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Confessions From an {imperfect} parent of an {imperfect} child

an imperfect mother and an imperfect child

I sat across the table looking into the eyes of an exhausted mom. Trying her best, she struggled with the guilt and labels that come from parenting an “imperfect” child (otherwise known as “difficult”, “stubborn”, “strong-willed”, etc).

As I looked at this precious mom with tears welling in her eyes as she shared her struggles and feelings of failure, my heart swelled with compassion.

“I get it”, I said in response.

Recalling the days spent fighting my own stubborn child, I more than empathized.

Many days I felt like I was failing because my child wasn’t “text book”. Methods that worked for other children didn’t work for mine. I was doing everything I thought I was supposed to, but was still facing a battle (or war at times) nearly every day.

“There is hope” I finally said, “I know it doesn’t look like it now, but there is hope”

I recalled when the tide started to turn in my home…

when I learned that parenting my children had less to do with an overwhelming to-do list, and more to do with my heart’s perspective.

One evening, I had faced another grueling battle and was spent. I remember grabbing my journal and pouring out my frustrations and perceived failures all over the page. I cried out to God, begging for direction.

What God spoke to me was a game changer.

“What do you dream for her to become as an adult?” He asked me

Tears poured from my eyes - afraid that my hopes for my child would not come true…that somehow I would fail.

I spilled out every hope I had for her. Not in vocation or achievements, but for her as a person. The type of character she would have, the tenderness of her heart, the passionate love she would have for Jesus and the impact she would have on the world around her.

I was then reminded of a verse, “Delight yourself in the Lord and He will give you the desires of your heart…”

I was forced to identify where the desires for my daughter had originated from: no question, they were placed in my heart by God.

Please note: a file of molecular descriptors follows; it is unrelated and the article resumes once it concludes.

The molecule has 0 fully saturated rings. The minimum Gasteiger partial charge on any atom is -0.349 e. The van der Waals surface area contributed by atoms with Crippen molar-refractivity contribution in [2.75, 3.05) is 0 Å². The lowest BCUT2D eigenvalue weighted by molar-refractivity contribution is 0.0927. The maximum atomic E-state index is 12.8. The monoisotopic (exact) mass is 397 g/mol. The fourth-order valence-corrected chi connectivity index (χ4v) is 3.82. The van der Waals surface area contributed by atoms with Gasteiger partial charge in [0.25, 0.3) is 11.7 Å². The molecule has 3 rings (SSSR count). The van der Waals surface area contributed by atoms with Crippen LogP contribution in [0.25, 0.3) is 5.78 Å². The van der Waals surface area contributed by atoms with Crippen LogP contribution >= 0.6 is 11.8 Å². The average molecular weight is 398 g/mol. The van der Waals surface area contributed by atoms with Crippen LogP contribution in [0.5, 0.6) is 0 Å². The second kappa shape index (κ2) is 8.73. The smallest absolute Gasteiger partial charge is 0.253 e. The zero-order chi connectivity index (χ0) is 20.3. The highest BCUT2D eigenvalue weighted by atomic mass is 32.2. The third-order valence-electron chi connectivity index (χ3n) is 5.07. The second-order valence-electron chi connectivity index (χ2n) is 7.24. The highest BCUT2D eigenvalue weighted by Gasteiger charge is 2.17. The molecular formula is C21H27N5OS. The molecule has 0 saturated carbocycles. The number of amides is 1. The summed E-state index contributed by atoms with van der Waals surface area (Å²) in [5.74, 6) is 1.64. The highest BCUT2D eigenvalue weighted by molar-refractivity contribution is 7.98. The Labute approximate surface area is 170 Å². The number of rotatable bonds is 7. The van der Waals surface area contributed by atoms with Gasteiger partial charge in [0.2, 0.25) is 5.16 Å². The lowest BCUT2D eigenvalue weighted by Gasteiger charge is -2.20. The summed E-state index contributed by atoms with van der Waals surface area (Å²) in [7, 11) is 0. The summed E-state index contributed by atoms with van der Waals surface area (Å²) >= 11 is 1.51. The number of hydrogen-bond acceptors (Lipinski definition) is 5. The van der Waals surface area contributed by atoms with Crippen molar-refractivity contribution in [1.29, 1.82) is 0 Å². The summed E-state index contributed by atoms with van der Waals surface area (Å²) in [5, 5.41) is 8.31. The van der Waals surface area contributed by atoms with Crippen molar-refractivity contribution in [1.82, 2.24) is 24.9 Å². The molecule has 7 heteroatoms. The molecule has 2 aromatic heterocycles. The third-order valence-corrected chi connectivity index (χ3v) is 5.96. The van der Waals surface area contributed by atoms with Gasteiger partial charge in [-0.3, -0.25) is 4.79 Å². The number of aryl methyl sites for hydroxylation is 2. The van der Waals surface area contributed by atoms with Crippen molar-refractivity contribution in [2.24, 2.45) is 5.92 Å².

Through every battle, God had been stirring in my heart a vision for who He had created her to be: a vision that offered hope and served as a guide from which to steer her.

“Parent that picture of her”, I heard Him say

“But how Lord?!” I asked

“Look at her as if she already is that person”

And that is when it changed.

I knew deep down inside that she truly was that person. And for the first time I was ready to fight for her instead of against her. Instead of parenting her “behavior”, I chose to speak to the God-designed person I knew she was created to be.

When I would catch her in a lie, instead of responding with something like, “Why are you ALWAYS lying?! It’s so hard to trust you!”

I would instead respond like this: “Why are you lying? You are not a liar! God created you to be honest. Someone who people can trust. THAT is who you are”

Through many nights in prayer declaring who she WAS and in speaking this truth to her every chance I had, she began to change. I saw her rise to the person I was calling her up to be.

If you are struggling with your child, all hope is not lost! Ask God to show you who they really are…

 Life and death are in the power of the tongue… (Prov18:21)

nov 206 copyAnna McCarthy is the founder of Voice of One Ministries, author of Forgiveness Is Not an Option and creator of The Forgiveness Project. Alongside her work as a speaker and author, she resides in Kansas with her husband, Zac and three daughters. @Vof1Ministry


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